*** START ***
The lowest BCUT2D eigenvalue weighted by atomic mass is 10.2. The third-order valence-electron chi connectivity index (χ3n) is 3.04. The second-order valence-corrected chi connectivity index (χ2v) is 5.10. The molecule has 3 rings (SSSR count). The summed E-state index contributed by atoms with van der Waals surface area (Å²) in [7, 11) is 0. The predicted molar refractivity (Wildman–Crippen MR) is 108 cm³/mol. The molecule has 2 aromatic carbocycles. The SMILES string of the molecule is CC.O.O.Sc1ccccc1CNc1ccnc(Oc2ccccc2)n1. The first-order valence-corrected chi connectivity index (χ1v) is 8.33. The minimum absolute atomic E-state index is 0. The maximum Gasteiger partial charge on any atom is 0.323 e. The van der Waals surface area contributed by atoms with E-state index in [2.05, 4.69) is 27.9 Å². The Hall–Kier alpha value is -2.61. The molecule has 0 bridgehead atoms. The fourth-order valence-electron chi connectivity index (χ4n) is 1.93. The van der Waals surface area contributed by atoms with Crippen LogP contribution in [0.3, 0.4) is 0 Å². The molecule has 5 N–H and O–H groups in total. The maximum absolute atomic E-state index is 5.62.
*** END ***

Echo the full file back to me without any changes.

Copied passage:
The lowest BCUT2D eigenvalue weighted by atomic mass is 10.2. The third-order valence-electron chi connectivity index (χ3n) is 3.04. The second-order valence-corrected chi connectivity index (χ2v) is 5.10. The molecule has 3 rings (SSSR count). The summed E-state index contributed by atoms with van der Waals surface area (Å²) in [7, 11) is 0. The predicted molar refractivity (Wildman–Crippen MR) is 108 cm³/mol. The molecule has 2 aromatic carbocycles. The SMILES string of the molecule is CC.O.O.Sc1ccccc1CNc1ccnc(Oc2ccccc2)n1. The first-order valence-corrected chi connectivity index (χ1v) is 8.33. The minimum absolute atomic E-state index is 0. The maximum Gasteiger partial charge on any atom is 0.323 e. The van der Waals surface area contributed by atoms with E-state index in [2.05, 4.69) is 27.9 Å². The Hall–Kier alpha value is -2.61. The molecule has 0 bridgehead atoms. The fourth-order valence-electron chi connectivity index (χ4n) is 1.93. The van der Waals surface area contributed by atoms with Crippen LogP contribution in [0.3, 0.4) is 0 Å². The molecule has 5 N–H and O–H groups in total. The maximum absolute atomic E-state index is 5.62.